On the outskirts of the Turkish town of Demre—up until recently the town was called Kale, but in ancient times Myra—is a church that is associated with Saint Nicholas—Father Christmas, a.k.a. in northern Europe as Santa Claus!
St. Nicholas was born in nearby Patara about A.D. 300 and served as the bishop of Myra later in his life. A number of miracles are attributed to this revered bishop, including his providing a dowry to the three daughters of a local baker. Thus he is associated with “gift giving!” He was also the patron saint of sailors and was prayed to for protection at sea—note that Myra is very near the Mediterranean Sea (Click Here to view a map). He died about A.D. 345.
It is said that he was buried in this church, but that his relics (bones) were taken to Bari, Italy, about A.D. 1088, although other claims are made that the Venetians took them.
Myra is the ancient Lycian name of an important city located near the Mediterranean coast of Turkey. Today the city is called “Demre,” or more recently “Kale.”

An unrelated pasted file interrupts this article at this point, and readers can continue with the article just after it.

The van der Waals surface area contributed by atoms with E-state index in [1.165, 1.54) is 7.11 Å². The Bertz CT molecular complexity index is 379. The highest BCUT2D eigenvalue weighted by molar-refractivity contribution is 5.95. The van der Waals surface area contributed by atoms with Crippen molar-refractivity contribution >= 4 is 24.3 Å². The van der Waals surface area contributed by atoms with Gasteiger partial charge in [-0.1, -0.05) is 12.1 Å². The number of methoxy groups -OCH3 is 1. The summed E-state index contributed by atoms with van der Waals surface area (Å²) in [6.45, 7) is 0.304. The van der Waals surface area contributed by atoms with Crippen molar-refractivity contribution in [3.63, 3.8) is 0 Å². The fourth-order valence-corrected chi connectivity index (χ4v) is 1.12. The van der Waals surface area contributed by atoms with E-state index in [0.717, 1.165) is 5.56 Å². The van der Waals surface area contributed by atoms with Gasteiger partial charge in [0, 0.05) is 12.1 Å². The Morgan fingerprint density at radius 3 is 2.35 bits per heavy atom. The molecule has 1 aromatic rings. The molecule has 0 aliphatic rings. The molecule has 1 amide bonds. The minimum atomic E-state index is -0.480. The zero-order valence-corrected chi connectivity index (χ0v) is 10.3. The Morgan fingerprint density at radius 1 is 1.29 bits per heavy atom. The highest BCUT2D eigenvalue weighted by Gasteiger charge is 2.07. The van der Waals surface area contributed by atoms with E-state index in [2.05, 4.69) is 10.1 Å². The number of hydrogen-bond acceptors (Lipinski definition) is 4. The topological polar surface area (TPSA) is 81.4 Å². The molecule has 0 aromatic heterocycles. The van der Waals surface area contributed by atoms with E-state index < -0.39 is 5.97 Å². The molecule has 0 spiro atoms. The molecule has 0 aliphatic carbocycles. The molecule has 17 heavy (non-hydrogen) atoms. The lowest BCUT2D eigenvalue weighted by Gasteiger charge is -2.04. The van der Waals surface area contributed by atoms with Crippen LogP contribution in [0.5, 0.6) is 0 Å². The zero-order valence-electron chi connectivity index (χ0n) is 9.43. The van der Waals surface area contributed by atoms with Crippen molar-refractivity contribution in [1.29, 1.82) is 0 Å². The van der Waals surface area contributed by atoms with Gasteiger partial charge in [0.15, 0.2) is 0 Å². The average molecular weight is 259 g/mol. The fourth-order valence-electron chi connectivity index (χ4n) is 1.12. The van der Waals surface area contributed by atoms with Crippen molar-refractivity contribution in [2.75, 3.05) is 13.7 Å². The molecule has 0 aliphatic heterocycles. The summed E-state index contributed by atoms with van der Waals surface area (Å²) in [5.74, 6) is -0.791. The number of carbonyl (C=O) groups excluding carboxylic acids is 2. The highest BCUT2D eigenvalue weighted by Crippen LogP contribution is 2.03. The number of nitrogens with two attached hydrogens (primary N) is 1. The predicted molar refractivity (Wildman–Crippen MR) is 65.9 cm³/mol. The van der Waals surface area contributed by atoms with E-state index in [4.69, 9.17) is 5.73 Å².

Myra was one of the three major cities in the Lycian Federation and it is believed that its name is related to the Greek word for myrrh. There is no evidence that myrrh was grown here, but possibly it was shipped through the city on its way to the west—especially to Athens and Rome.
The apostle Paul visited Myra in A.D. 60—as a prisoner! Paul, and possibly Luke and others (note the “we” section here), passed through Myra on their way to Rome after Paul had appealed to have his case tried before Caesar. Acts 27:5–6 describes this portion of the trip from Caesarea to Rome in this way: “when we had sailed across the open sea off the coast of Cilicia and Pamphylia, we landed at Myra in Lycia. There the centurion found an Alexandrian ship sailing for Italy and put us on board.” Much of this must have transpired in Andriace, the port of Myra.
In the Byzantine Period, Myra was the provincial capital of Lycia, and in the fourth century, St. Nicholas was its bishop!
There is a large plain area between Myra and the sea that was probably farmed extensively in ancient times. Today plastic “hot houses,” in which tomatoes are grown, cover the whole plain!